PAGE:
Governor Newsom Uses Executive Clemency to Pardon Cambodian Refugee Facing Deportation

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November 15, 2019

MEDIA CONTACT
Milan Chang
(415) 848-7754

Governor Newsom Uses Executive Clemency to Pardon Cambodian Refugee Facing Deportation

SAN FRANCISCO – Today Governor Gavin Newsom granted pardons to four individuals including Saman Pho, a father, union member, and Cambodian American refugee facing deportation for a conviction from over two decades ago. This pardon will allow Saman to reopen his case to prevent his deportation, and marks a  step toward healing the wounds left by decades of US policy targeting Cambodian communities, including punitive criminal justice measures in California that disproportionately affect Southeast Asians.

Saman Pho was detained by Immigration and Customs Enforcement (ICE) on October 3, 2019 during a series of scheduled ICE check-in that resulted in the arrests of dozens of Cambodian refugees nationwide. Saman immigrated to the United States from Cambodia in 1982, fleeing genocide at the age of 6. In 1995, he was convicted for attempted murder after firing a weapon while under the influence of alcohol following an attack on him and his friends by a group of young men. Saman served 11 years in prison, during which time he completed his GED, received a painting certificate, and was a member of the Men’s Advisory Committee. Upon his release from state prison, Saman was immediately arrested and detained by ICE for 4 months, after which time he was released under conditional status. In the years since his release, Saman received honors through the Cypress Mandela apprenticeship program, joined the Northern California Cement Masons Apprenticeship Program, and became a member of the OPCMIA International Organization of Local 300 through his position with McGuire and Hester Construction.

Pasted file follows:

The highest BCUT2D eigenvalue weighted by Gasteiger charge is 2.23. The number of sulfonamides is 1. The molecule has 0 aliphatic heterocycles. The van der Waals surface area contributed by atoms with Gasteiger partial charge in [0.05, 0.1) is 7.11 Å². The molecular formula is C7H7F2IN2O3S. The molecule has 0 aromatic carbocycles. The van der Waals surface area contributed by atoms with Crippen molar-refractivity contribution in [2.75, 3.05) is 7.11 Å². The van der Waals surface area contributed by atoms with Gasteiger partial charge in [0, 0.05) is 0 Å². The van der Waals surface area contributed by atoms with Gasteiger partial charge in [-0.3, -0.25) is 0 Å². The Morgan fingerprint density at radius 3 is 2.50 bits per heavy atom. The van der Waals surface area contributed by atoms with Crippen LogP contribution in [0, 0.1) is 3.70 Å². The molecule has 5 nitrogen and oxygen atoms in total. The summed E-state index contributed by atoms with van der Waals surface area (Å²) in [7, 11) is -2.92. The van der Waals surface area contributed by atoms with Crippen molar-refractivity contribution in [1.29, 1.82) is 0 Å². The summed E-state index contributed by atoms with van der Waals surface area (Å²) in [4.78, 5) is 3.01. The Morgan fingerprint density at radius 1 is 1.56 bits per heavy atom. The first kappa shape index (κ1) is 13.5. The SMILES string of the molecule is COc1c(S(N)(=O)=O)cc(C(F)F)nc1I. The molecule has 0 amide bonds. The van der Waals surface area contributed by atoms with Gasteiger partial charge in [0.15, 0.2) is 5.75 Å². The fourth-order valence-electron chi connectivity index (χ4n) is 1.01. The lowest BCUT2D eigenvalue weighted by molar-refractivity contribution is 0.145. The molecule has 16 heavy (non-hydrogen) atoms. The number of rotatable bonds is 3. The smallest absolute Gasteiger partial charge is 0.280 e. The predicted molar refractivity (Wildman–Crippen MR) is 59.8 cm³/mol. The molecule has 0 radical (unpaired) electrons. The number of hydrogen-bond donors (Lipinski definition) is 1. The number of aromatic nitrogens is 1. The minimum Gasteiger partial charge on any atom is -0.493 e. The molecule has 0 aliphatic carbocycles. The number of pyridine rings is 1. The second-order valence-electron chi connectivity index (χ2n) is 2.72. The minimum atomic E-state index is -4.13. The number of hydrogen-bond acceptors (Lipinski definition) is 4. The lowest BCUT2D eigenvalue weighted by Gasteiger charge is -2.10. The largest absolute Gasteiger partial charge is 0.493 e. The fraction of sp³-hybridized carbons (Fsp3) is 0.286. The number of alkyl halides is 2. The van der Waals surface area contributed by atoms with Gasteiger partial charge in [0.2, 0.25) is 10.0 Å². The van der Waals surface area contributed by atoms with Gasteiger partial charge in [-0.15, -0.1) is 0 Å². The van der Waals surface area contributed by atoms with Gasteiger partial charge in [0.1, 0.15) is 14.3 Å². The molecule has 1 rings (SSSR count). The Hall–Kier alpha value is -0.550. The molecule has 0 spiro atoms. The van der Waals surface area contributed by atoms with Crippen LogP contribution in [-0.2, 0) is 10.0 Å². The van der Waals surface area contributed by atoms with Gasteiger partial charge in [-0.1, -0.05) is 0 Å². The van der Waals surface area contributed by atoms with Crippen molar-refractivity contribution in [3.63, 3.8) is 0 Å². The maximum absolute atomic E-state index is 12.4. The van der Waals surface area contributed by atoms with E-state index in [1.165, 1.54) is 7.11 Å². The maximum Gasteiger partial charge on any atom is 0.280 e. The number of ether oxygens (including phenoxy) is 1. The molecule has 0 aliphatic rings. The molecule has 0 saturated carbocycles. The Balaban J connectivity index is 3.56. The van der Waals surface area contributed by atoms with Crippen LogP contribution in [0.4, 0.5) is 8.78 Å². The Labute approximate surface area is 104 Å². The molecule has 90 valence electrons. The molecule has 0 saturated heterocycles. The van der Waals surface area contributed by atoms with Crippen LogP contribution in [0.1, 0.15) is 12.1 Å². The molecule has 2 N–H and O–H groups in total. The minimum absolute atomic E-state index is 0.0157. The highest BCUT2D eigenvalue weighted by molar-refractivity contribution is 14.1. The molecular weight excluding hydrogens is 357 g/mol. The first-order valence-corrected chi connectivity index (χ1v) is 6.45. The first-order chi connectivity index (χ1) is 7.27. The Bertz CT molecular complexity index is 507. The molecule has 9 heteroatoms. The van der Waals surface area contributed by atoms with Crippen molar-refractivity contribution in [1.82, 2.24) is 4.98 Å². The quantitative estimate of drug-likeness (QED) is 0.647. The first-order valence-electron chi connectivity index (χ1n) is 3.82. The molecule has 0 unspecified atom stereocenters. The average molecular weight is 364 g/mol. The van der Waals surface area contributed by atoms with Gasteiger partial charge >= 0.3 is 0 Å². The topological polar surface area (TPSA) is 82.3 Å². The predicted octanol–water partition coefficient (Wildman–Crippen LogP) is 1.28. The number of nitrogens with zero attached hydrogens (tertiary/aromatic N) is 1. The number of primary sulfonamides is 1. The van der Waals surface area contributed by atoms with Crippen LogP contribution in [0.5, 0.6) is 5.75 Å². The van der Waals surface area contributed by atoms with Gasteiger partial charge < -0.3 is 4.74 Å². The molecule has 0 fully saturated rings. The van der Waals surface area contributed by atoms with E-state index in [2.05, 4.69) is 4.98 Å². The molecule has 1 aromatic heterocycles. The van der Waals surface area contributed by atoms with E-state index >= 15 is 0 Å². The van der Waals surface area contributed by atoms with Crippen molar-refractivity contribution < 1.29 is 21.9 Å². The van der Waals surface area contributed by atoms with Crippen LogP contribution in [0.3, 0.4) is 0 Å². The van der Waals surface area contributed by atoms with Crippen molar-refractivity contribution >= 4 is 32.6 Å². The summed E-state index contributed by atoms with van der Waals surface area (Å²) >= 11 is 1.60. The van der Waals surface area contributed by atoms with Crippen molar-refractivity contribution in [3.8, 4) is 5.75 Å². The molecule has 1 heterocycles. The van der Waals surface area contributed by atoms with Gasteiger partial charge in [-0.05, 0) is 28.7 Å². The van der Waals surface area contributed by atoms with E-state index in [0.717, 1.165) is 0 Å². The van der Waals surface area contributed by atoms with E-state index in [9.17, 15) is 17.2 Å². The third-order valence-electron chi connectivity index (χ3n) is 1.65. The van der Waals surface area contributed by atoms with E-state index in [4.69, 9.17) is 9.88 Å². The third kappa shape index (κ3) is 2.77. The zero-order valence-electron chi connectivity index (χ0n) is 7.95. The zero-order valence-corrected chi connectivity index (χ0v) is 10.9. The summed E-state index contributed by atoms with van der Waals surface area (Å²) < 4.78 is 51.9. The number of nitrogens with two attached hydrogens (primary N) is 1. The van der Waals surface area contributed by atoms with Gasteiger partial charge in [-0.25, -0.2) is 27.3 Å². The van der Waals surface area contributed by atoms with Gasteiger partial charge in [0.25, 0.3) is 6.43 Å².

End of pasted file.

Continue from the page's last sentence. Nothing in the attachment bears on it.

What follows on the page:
Cambodian deportations have increased 279 percent since the Trump administration took office and the administration has signaled its intention to continue expanding the detention and deportation of Vietnamese, Lao, and other Southeast Asian communities. For those with past criminal convictions, executive clemency represents one of the only available avenues to prevent their deportations to countries few have ever known since fleeing as refugees.
“I’m deeply grateful to Governor Newsom for this act of clemency demonstrating his belief in my rehabilitation, and to my family and community for their unwavering support,” said Saman. “I hope that Governor Newsom continues to recognize the injustices impacting our communities and uses his power to help so many others in my situation.”

“We applaud Governor Newsom’s intervention to prevent the deportation of a father and valued community member,” said Anoop Prasad, Staff Attorney at Advancing Justice – Asian Law Caucus. “ICE continues to raid Cambodian communities and tear California families apart. We urge the Governor to continue using pardons to counter these attacks on our immigrant neighbors and stop these unjust deportations.”

Saman’s pardon application was supported by Advancing Justice – Asian Law Caucus, California State Assemblymember David Chiu, Oakland Mayor Libby Schaaf, Oakland City Councilmember Nikki Bas, Alameda Board Supervisor Nate Miley, California State Senator Nancy Skinner, Asian Prisoner Support Committee, Center for Empowering Refugees and Immigrants, and Interfaith Movement for Human Integrity.

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Asian Americans Advancing Justice – Asian Law Caucus was founded in 1972 as the nation’s first legal and civil rights Asian American organization. Recognizing that social, economic, political and racial inequalities continue to exist in the United States, Advancing Justice – ALC is committed to the pursuit of equality and justice for all sectors of our society, with a specific focus directed toward addressing the needs of low-income, immigrant and underserved Asian Americans and Pacific Islanders.
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